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Don’t be discouraged by new Russian import rules

Alice Barat, Principal consultant at digital commerce solutions company Tryzens.

Alice Barat

Alice Barat

As the Russian government prepares to further regulate and tax international ecommerce, some British etailers should estimate more conservative sales from the region.

Currently online purchases of around €1,000 (£820) and over made by Russian shoppers from non-Russian brands have a duty charge levied on them. If the new regulations are put in place, the threshold will fall to about €150 (£123), meaning many more online purchases will incur this extra cost. The proposed regulations have been suggested as a benefit to local retailers, as well as a source of income for the government.

Russia now accounts for more than 13% of European internet users and this, combined with rising disposable incomes in the country, has encouraged many British retailers to invest in ecommerce for the Russian market, along with other Bric countries.

While Russia is a growing market with increasing amounts to spend on non-essential items, a tax on the mid-range price bracket will be a deterrent to some shoppers, who will be able to buy from Russian brands without incurring extra costs. This may affect mid-range British brands.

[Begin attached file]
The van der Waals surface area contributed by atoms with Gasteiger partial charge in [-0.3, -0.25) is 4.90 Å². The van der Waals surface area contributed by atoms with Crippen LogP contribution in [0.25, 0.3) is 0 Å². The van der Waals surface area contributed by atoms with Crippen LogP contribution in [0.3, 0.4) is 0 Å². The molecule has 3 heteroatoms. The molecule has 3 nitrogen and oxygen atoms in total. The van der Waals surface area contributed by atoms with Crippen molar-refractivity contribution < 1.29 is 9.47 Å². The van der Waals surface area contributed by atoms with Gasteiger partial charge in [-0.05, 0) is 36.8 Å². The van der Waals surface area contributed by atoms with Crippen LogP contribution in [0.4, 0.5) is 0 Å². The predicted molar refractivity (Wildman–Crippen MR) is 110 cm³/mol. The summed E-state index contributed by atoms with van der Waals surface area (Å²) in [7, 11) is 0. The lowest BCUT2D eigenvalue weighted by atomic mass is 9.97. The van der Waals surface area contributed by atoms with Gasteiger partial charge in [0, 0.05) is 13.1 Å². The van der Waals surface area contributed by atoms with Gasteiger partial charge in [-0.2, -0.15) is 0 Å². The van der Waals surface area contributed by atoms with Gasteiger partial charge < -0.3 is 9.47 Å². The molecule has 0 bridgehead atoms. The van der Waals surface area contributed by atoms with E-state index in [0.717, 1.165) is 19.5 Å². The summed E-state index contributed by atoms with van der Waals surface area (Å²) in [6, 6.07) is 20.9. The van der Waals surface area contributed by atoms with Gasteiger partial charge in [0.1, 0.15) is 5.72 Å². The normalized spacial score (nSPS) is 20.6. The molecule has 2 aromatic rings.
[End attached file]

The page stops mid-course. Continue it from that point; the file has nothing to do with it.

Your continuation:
However, retailers shouldn’t write off the Russian ecommerce market. Our experience with many of the brands we work with is that the average international spend from a Russian consumer is rarely higher than the new suggested limit of €150, so sales from these buyers should not change. At the other end of the scale, the Russian super-rich who are after high-end British heritage brands are unlikely to be put off by an additional tax.

Since British brands remain the most searched for overseas (as reported by OC&C Strategy Consultants), most Russian consumers won’t be wholly discouraged from buying British.

Those brands that sell items around the €150 threshold should take this deterrent into account for now. However, as cross-border commerce gains momentum internationally, regulations that hamper this may not be in vogue for long.

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